In the Name of the Father and of the + Son and of the Holy Ghost.
The Lord tested Philip and Philip failed. Unlike the Canaanite woman whose faith was praised two weeks ago, Philip has misplaced his faith. He has placed it on himself, on his fellow disciples, on earthly provision. Jesus asked him, “Where shall we buy bread, that these may eat?” But there wasn’t a place to buy bread. There wasn’t a Giant Eagle there in the wilderness, but even if there had been, that wouldn’t be the answer. But Philip can’t see that. He looks at Jesus and says in frustration, “Two hundred denarii worth of bread is not sufficient for them, that every one of them may have a little.” He looks at a crowd of 5,000, plus women and children—maybe 15,000 in all—and says that roughly $28,000 worth of food isn’t even enough to give everyone a meager portion. And then Andrew chimes in: “There is a lad here who has five barley loaves and two small fish, but what are they among so many?” In other words, This is useless. What have you done, Jesus?
Philip and Andrew failed the test. What would the right answer have been? Perhaps Abraham’s line, “The Lord will provide.” Or maybe what St. John said to the angel, “Sir, you know.” Even the standard Sunday School answer would have worked: “Where shall we buy bread, that these may eat?” “Jesus!” As simplistic as it sounds, “Jesus” really is the right answer. He alone provided what Philip and Andrew couldn’t buy, what they couldn’t grow, what they hadn’t earned or deserved, and more than they could contain because their baskets overflowed.
Philip and Andrew may have failed, but it doesn’t matter. They failed because they were sinners, turned in on themselves, considering only their own hungers. They couldn’t look past this earth. But Jesus came to seek and to save sinners. He declared them holy, to be His saints, to have His innocence and righteousness. He even made them Apostles. The answer they could not give, the miracle they could not imagine, was provided for them. They, too, ate and were full. They were forgiven for their lack of faith and were made citizens of a Kingdom where they now live on far more than bread alone.
We fall into the same trap as Philip and Andrew. We get so caught up in our daily lives, especially the work to earn a living, and forget that it is God who provides. We add up our debts, the cost of the things we need, the cost of the things we think we need, and we come up with a tremendous number. Would $28,000 even last one year? What will we do? Where will it all come from? Repent. Your mind is on the wrong thing.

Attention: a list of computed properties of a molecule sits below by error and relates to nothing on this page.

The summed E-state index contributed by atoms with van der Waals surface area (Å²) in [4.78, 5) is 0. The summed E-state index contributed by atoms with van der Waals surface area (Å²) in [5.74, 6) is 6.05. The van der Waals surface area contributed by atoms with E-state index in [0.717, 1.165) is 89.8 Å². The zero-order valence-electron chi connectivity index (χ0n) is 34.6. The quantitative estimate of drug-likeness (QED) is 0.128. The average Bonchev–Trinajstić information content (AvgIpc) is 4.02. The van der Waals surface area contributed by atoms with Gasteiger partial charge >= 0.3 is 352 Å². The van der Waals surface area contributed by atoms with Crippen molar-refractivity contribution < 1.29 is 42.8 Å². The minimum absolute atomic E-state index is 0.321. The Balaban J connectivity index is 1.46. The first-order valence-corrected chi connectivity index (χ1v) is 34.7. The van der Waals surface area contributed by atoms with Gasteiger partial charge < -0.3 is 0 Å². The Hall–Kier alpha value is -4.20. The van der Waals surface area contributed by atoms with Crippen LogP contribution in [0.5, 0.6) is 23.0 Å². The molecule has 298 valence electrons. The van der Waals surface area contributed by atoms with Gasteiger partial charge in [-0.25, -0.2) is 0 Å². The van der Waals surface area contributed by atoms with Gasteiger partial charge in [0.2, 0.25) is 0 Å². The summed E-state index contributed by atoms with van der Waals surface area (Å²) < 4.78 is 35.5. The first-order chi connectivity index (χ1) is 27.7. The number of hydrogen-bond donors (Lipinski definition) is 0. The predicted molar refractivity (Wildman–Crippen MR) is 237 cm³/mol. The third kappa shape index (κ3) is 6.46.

“The Lord will provide.” “Sir, you know.” “Jesus.” Those are the answers to life’s troubles and worries. Even if you have no money, the Lord invites you: “Come, buy and eat. Buy wine and milk without money and without price.” As impossible as it was for 15,000 people to sit down and be fed with just five loaves and two fishes and walk away with twelve overflowing baskets of leftovers, it happened.
It is even less possible that one Man should die for the people, that God should love those who hate Him, and give His life to those who killed Him, but it happened and it is still in effect. This is mercy and compassion beyond our understanding. The Father has sacrificed His Son. He has purchased us with His own Blood. So no matter what mundane things we worry about, Jesus takes care of it and makes sure we have our daily bread and so much more.
But no matter what daily bread Jesus gives us, the most important thing you have is Him. No matter what happens in your life, no matter how you sin, break God’s commandments, and strain the relationships you have with those around you, you have Jesus. He is your Priceless Treasure above all others. He comes to you to give you forgiveness for all your sins. That, more than anything else, is why He gives you the Sacrament of the Altar, the Lord’s Supper. He gives this gift to you to forgive your sins. He gives Himself to you so that you may learn to trust Him in all things. The Christian lives by the Lord’s Supper. It is where God teaches us what it is to be a true disciple: to kneel at His feet, to receive everything from His loving care.
But what about concerns in this life, about daily bread when it seems like there’s none to be had? God knows that these fears are real. He knows, however, that these fears are not overcome by idle talk. He knows that as faith matures, the fears become less consuming. As He helps that faith grow, He does all that He has promised to do. He gives you everything you need to sustain this body and life. That does not mean He will necessarily give it in superabundance or extravagance, but He gives you enough.
When you come to Him with your fears, He knows exactly what to give you to help calm them. He says, “Take, eat; this is My Body.” “I forgive you all your sins.” “I confess you before my Father in heaven.” “I died and rose for you.” “I am coming back for you.”
Rejoice this day and always. God, through Christ, has made an everlasting covenant with you. Not only does He provide for the needs of this body and life, but He has prepared so much more for you. The Lord’s Resurrection, for which this Lenten season prepares you, guarantees your own. The concerns of this sinful life you will leave forever to be with Jesus, your priceless Treasure.
The peace of God which passeth all understanding keep your hearts and minds through Christ Jesus
Sermons from Mount Olive
Mount Olive follows the historic one-year lectionary (series of readings).